Brexit Britain faces further political drama as The Conservative Party sanctions a leadership race to replace Theresa May as Prime Minister.
Preparing for political twists and turns, SBC gets the bookies lowdown on what will be this summer’s most sadistic betting market…
SBC: What is the mood of the nation telling bookmakers with regards to the Conservative Leadership race. What conclusions can be drawn (if any), from the recent UK local and European Elections?
Sarbjit Bakhshi (Head of Politics Smarkets): The elections were terrible for the Conservative Party, with a loss of 44 councils, 1,330 Councillors, and 15 MEPs. Years of in-fighting and being split on Europe has left the Tories open to challenge by Remain-supporting Liberal Democrats and Change UK on one hand, and by the Leave-supporting Brexit Party on the other.
The next Conservative leader will need to be someone who can either unite their party or take it into a radical direction that will help them recapture errant Tory voters that defected to the Brexit Party. Faced with a party with a clearer stance on Brexit, the Tories are being pushed towards a pro-Brexit leader. The only question will be hard or soft.
According to our market, candidates who have expressed support for a harder Brexit have around a 46% implied probability for becoming leader: Boris Johnson (35%), Dominc Raab (16%), and Esther McVey (2%). Meanwhile, those who are more moderate have a combined implied probability of 29%: Michael Gove (14%), Jeremy Hunt (7%), Rory Stewart (5%), and Matt Hancock (2%).
With this in mind, Johnson, popular with the Tory base and having the right Brexiteer credentials to face off the Brexit Party, appears to be the right favourite. However, as the shortlist of Tory leadership candidates to be put to the wider party is first chosen by MPs, the former London Mayor faces an uphill struggle to clear the first stage.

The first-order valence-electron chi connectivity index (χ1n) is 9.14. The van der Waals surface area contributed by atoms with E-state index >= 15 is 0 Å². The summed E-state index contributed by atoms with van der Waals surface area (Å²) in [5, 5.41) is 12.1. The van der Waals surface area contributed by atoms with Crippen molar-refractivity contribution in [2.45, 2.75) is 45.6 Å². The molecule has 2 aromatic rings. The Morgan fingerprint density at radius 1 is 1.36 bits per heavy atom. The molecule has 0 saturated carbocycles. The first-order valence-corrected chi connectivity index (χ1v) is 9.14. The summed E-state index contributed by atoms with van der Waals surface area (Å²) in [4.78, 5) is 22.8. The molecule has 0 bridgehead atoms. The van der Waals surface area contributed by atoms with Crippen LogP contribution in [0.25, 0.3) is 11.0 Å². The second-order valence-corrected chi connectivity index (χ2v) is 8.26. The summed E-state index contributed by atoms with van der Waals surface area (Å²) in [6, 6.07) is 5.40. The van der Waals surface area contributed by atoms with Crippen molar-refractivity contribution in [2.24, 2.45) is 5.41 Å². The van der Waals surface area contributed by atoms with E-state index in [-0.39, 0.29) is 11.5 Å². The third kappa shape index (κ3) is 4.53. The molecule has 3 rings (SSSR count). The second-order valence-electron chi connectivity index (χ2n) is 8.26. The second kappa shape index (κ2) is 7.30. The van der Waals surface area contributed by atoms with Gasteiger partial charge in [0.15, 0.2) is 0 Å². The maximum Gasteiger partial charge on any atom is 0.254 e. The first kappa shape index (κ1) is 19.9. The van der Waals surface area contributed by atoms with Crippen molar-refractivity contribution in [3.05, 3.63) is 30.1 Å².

Johnson’s contract fell from a high of 50% on 24 May suggesting that reality is creeping into the equation and is being priced into the market to counter the campaign that has kept him at the top of our market since the end of March. He may be the strongest of the pack now, but he might not have the ability or popularity amongst MPs to get onto that shortlist.
SBC: Is this Conservative leadership race, an exercise in delivering Brexit or finding a party figurehead to lead the Tories into the next General Election?
Matt Shaddick (Ladbrokes Head of Politics): It’s clearly a bit of both, but given that every candidate says they will “deliver” Brexit, there might not really be all that much between them on that issue.
On the other hand, there does seem to be a big disadvantage for those candidates who originally voted Remain, no matter how converted they have become. The top 4 in our betting currently were all original Leavers. The least convincing Brexit convert, Rory Stewart, has been one of the big early gambles but looks very short now.
Boris’ main selling point is the idea that he’d be best placed to win a general election but early declarations of support from MPs do not look all that promising for him.
SBC: Current market favourite Boris Johnson is reported as the most popular candidate with Conservative grassroots members. Does this necessarily translate into a leadership victory?
William Kedjanyi (Politics lead Star Sports Bet): No it doesn’t… But yes, the members will pick the winner but the MP’s whittle the field down to the last two, and Johnson is not as loved by many MP’s, some who would resign the whip if he became the leader.
Boris has picked up a decent amount of MP endorsements – 26 at the time of writing – but others may coalesce around him and let’s remember that Boris is not unopposed amongst Brexiteers, either.
If he gets to the final two, he’s sure to be favourite, but the early front runner has not won a Leadership contest for a long time and amongst that list includes Johnson himself; Early in the 2005 leadership election, only 2% backed David Cameron to be leader, compared with 32% who supported front runner Ken Clar
SBC: A summer contest featuring a cast of freaks, attention seekers and backstabbers… Will the Conservative Leadership Contest outperform Love Island as the nation’s most popular entertainment market?
Amy Jones (Mischief Maker at Paddy Power) – Regrettably we think politics will win the war here, Love Island has a poorer line up then May’s backbenchers from what we’ve seen of it so far!
Since Brexit, there’s been more re-coupling in the politics than in Love Island’s history and I think if the public wants a value bet the Tory Leadership Race is where it’s at.
We would expect around five times more bets on the next PM – which was already wildly popular before May walked – than on the action from the villa this summer.
That being said, in terms of telly shows, Love Island will take a lot of bets. But I’m not sure anything compares to the chaos, drama, and egos of the Tory party at the minute. If only we could get the political drama narrated by Iain Stirling.